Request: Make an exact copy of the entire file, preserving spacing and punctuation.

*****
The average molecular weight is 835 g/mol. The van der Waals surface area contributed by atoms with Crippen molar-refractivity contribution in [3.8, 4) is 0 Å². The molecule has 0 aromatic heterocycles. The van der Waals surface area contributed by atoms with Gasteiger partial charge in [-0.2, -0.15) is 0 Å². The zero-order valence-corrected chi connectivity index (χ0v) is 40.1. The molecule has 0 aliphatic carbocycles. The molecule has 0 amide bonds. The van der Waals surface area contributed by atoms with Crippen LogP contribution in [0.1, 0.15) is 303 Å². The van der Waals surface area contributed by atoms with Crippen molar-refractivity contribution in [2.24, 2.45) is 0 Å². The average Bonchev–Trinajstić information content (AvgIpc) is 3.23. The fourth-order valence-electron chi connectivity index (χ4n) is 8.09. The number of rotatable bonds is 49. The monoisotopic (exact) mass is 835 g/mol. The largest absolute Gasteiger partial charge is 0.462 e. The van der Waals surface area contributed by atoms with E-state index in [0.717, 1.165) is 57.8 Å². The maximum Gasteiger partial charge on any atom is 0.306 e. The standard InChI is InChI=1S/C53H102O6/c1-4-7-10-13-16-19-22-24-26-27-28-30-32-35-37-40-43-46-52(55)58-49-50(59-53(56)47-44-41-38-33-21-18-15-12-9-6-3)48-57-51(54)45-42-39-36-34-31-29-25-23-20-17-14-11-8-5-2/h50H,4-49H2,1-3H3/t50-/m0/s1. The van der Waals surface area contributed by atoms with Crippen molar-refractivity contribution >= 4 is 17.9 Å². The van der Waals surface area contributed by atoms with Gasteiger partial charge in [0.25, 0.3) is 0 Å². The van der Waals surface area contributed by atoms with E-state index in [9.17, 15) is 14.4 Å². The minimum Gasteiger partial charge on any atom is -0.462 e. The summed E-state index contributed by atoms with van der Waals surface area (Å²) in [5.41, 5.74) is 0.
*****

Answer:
The average molecular weight is 835 g/mol. The van der Waals surface area contributed by atoms with Crippen molar-refractivity contribution in [3.8, 4) is 0 Å². The molecule has 0 aromatic heterocycles. The van der Waals surface area contributed by atoms with Gasteiger partial charge in [-0.2, -0.15) is 0 Å². The zero-order valence-corrected chi connectivity index (χ0v) is 40.1. The molecule has 0 aliphatic carbocycles. The molecule has 0 amide bonds. The van der Waals surface area contributed by atoms with Crippen LogP contribution in [0.1, 0.15) is 303 Å². The van der Waals surface area contributed by atoms with Crippen molar-refractivity contribution in [2.24, 2.45) is 0 Å². The average Bonchev–Trinajstić information content (AvgIpc) is 3.23. The fourth-order valence-electron chi connectivity index (χ4n) is 8.09. The number of rotatable bonds is 49. The monoisotopic (exact) mass is 835 g/mol. The largest absolute Gasteiger partial charge is 0.462 e. The van der Waals surface area contributed by atoms with E-state index in [0.717, 1.165) is 57.8 Å². The maximum Gasteiger partial charge on any atom is 0.306 e. The standard InChI is InChI=1S/C53H102O6/c1-4-7-10-13-16-19-22-24-26-27-28-30-32-35-37-40-43-46-52(55)58-49-50(59-53(56)47-44-41-38-33-21-18-15-12-9-6-3)48-57-51(54)45-42-39-36-34-31-29-25-23-20-17-14-11-8-5-2/h50H,4-49H2,1-3H3/t50-/m0/s1. The van der Waals surface area contributed by atoms with Crippen molar-refractivity contribution >= 4 is 17.9 Å². The van der Waals surface area contributed by atoms with Gasteiger partial charge in [0.25, 0.3) is 0 Å². The van der Waals surface area contributed by atoms with E-state index in [9.17, 15) is 14.4 Å². The minimum Gasteiger partial charge on any atom is -0.462 e. The summed E-state index contributed by atoms with van der Waals surface area (Å²) in [5.41, 5.74) is 0.